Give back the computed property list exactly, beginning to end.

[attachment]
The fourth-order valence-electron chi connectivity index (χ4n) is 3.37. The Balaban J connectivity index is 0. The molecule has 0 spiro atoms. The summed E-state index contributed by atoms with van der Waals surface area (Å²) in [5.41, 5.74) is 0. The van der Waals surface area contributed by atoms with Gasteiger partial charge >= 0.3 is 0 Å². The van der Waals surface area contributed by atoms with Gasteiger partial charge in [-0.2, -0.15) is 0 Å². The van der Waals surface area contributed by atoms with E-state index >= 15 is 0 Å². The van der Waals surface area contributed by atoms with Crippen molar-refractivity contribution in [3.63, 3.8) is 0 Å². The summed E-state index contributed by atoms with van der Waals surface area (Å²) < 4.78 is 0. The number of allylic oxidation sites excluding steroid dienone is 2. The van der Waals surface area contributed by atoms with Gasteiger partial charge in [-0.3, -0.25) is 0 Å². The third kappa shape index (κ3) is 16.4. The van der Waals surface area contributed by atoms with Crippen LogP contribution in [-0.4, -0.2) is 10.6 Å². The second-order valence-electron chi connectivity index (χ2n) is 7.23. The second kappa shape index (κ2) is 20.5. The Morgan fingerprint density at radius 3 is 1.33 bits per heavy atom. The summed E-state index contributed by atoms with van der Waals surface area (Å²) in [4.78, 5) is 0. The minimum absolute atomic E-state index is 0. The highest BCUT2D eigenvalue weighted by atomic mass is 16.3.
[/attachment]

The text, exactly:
The fourth-order valence-electron chi connectivity index (χ4n) is 3.37. The Balaban J connectivity index is 0. The molecule has 0 spiro atoms. The summed E-state index contributed by atoms with van der Waals surface area (Å²) in [5.41, 5.74) is 0. The van der Waals surface area contributed by atoms with Gasteiger partial charge >= 0.3 is 0 Å². The van der Waals surface area contributed by atoms with Gasteiger partial charge in [-0.2, -0.15) is 0 Å². The van der Waals surface area contributed by atoms with E-state index >= 15 is 0 Å². The van der Waals surface area contributed by atoms with Crippen molar-refractivity contribution in [3.63, 3.8) is 0 Å². The summed E-state index contributed by atoms with van der Waals surface area (Å²) < 4.78 is 0. The number of allylic oxidation sites excluding steroid dienone is 2. The van der Waals surface area contributed by atoms with Gasteiger partial charge in [-0.3, -0.25) is 0 Å². The third kappa shape index (κ3) is 16.4. The van der Waals surface area contributed by atoms with Crippen LogP contribution in [-0.4, -0.2) is 10.6 Å². The second-order valence-electron chi connectivity index (χ2n) is 7.23. The second kappa shape index (κ2) is 20.5. The Morgan fingerprint density at radius 3 is 1.33 bits per heavy atom. The summed E-state index contributed by atoms with van der Waals surface area (Å²) in [4.78, 5) is 0. The minimum absolute atomic E-state index is 0. The highest BCUT2D eigenvalue weighted by atomic mass is 16.3.